Muscle Fitness – Can Yoga Make You Stronger?
By: Della Menechella
Many people wonder if yoga can improve their muscle fitness. They recognize that yoga can help reduce stress and increase flexibility, but when it comes to increasing muscle fitness, they think it might be a little too 'weak' to do the job. The fact is that yoga can definitely make you stronger.
A study was conducted at the University of California at Davis. Ten college 'coach potatoes' adopted a yoga routine for eight weeks. Each week, they attended from two to four classes during which they spent 10 minutes on breath control, 15 minutes of warm up exercises, 50 minutes doing yoga asanas, and then 10 minutes of relaxation/mediation. At the end of the eight-week period, the researchers measured the students' fitness and discovered that their muscular strength had increased by up to 31%, their muscular endurance improved by 57%, their flexibility increased by 188%, and their cardio respiratory fitness improved by 7%. These results are pretty amazing when you consider that the study was only conducted for eight weeks.
How can something that seems so benign have such a major impact on muscle fitness?
Muscle Strength – Unlike traditional weight building exercises, in yoga your body provides the resistance. While you are not likely going to produce the bulked up muscles of some weight lifters, you will certainly increase your muscle strength.
Many poses in yoga are done very slowly or you stay in the posture for several breaths. It is much more challenging to your muscles to hold a pose or do it slowly than it is to allow momentum to move you through an action. I have been working out with weights for many years so my muscles are used to being strengthened. Yet, I have practiced certain yoga routines during which my muscles screamed for mercy and I actually had to get out of the pose and then resume it because my muscles were so challenged. I don't often experience this during weight training sessions.
In addition, some balance postures such as Tree Pose and Shoulderstand require enormous muscle control in order to prevent you from falling over. This helps to build and strengthen your muscles.
Muscle Balance – In weight training, you isolate a specific muscle as you perform an exercise and this leads to a short, tightened muscle. The muscles you develop during yoga are more likely to be elongated, because while you are strengthening them, you are simultaneously lengthening them. You also do not focus on an isolated muscle, but actively recruit the smaller muscle groups as well. You truly work your entire body when you practice yoga.
Practicing yoga can help realign your muscles, so they are more balanced. Since you are not overworking any specific muscle group, you are less likely to get injured.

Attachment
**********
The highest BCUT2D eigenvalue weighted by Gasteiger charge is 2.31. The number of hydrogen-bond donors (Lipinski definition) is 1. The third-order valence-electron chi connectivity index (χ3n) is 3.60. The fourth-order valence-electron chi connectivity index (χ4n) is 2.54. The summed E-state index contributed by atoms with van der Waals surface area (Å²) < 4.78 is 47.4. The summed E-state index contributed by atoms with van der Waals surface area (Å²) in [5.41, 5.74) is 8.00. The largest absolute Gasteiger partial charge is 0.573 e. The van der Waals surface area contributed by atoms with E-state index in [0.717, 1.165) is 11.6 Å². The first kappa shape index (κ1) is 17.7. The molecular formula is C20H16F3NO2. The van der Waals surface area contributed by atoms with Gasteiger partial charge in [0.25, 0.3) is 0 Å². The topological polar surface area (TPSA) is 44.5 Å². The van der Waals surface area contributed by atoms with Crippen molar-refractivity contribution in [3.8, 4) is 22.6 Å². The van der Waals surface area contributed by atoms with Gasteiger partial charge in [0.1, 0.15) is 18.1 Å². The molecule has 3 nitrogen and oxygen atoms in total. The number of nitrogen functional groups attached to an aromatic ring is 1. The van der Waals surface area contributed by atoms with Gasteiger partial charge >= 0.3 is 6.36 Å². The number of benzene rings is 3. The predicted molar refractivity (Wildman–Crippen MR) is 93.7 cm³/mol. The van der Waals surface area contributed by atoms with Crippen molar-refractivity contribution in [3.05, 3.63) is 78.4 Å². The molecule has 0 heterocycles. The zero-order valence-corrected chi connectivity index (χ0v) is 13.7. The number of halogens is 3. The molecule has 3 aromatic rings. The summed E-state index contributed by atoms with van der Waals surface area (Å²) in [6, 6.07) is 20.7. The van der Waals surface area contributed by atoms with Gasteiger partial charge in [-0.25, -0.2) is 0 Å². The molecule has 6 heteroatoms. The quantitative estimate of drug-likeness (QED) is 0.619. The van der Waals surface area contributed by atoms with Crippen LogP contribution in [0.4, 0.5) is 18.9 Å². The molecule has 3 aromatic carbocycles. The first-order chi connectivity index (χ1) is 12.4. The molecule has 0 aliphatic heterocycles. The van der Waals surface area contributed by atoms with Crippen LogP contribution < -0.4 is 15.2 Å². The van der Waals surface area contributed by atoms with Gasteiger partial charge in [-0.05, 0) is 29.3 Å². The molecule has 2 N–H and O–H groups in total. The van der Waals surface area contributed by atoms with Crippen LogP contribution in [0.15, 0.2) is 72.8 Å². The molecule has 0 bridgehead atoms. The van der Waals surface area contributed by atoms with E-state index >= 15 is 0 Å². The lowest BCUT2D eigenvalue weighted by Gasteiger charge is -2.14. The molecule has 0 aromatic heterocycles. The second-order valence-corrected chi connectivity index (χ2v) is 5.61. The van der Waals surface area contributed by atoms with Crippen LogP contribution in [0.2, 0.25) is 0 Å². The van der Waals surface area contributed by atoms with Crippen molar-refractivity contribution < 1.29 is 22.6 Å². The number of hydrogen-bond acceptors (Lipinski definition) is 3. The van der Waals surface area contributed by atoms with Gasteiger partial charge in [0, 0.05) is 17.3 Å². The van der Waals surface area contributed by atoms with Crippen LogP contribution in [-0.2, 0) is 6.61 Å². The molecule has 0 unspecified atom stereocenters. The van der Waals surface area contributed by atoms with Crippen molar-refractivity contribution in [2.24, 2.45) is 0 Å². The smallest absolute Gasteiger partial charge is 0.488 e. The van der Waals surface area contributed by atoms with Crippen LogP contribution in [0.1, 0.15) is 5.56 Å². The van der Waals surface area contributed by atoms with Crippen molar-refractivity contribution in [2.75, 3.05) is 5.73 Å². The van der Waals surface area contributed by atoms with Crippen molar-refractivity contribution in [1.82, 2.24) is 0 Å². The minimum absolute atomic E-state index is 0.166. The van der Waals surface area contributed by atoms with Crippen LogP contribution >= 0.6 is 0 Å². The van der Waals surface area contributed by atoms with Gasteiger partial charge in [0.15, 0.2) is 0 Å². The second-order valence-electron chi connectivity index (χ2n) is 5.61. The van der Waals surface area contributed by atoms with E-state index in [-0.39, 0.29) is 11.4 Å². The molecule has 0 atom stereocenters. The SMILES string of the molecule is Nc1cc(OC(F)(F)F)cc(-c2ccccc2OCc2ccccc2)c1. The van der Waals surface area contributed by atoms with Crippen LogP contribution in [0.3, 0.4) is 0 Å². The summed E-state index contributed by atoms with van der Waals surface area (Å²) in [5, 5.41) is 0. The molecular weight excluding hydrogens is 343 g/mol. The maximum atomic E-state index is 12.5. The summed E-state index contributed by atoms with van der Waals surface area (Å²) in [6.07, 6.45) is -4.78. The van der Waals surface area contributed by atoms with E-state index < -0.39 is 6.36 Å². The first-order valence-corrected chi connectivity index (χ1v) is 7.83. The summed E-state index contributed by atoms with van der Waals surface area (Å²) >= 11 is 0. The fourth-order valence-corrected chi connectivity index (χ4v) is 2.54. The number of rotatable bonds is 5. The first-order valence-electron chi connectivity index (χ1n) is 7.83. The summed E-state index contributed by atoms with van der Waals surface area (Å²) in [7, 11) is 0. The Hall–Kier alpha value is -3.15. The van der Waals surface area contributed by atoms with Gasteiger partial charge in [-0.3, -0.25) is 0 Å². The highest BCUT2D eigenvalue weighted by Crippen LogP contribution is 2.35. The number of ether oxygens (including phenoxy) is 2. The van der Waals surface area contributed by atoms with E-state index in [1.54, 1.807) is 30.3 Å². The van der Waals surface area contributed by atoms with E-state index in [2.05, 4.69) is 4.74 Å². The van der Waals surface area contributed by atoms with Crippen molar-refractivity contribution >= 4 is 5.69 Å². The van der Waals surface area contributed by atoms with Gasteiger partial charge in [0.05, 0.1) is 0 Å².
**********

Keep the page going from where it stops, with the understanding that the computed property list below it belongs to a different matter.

In addition to all its other benefits, yoga can help you improve muscle fitness. Whether you choose to use it as your primary means of strength training or you want it to supplement your other exercises, yoga can help your muscles grow fit, balanced, and strong.
About the Author
Della Menechella is a yoga and fitness enthusiast who has been involved in fitness for over thirty years. Here website http://www.beauty-fitness-yoga-source.com/ is filled with practical information about how you can make yoga and fitness a positive part of your life.
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The Power of Stretching - Dave Snape
muscles ache from a good stretch. This is quite
normal and is part of the process. Stretching has
seemingly been with us and particularly with athletes
since the beginning of time.
A very key point to good stretching is to hold the
stretch for at least seventeen seconds. This is a
pearl of wisdom gleaned from a ballet teacher a few
years back. She said that any stretch under 17
seconds was just not effective.
The 17 second rule is exceeded in the high intensity
Bikram's yoga where stretches are held for about 30
seconds. Don't forget the high level of heat that is
used in Bikram's to extract that last little bit of
stretch out of your muscles. An interesting twist
is not necessary to gain benefits from stretching.
it can't hurt, right?
So what kind of benefits can you expect from
stretching? That's an easy one. Have you ever seen
movie, Blood Sport? Did you know that Frank Dux could
truly stretch his body to the extreme. The actor that
played him was quite elastic as well.
Great elasticity is also something you might see in
well trained Spetsnaz (Russian) agents. They often
out with Russian kettlebells too. They are for
strength gains and the ability to withstand ballistic
Why are stretching and flexibility considered
to these people? Stretching gives one the ability to
have explosive power available at one's fingertips
without the need to warm up. Of course most of us are
not martial artists or agents. But, you'll be happy
know there are plenty of other benefits.
Let me give you an example. After learning to sit in
the full lotus position for long periods of time, my
ankles became very flexible. One day I was walking
along and my left foot fell into a pothole. This
pushed my ankle sideways to about 90 degrees from
Amazingly, this didn't even hurt, not one bit. If my
ankle hadn't been so flexible, I may have suffered a
sprained ankle. At the very least, it would have hurt
Key point: stretching helps you to avoid injuries.
Not only that but if you do have a muscle, tendon or
ligament injury it should heal faster, theoretically
Stretching actually grows the ligaments, tendons and
muscles being stretched. They really grow longer over
Check with your physician before undertaking any type
of exercise, including stretching.
Here is some good
instructional material on stretching:
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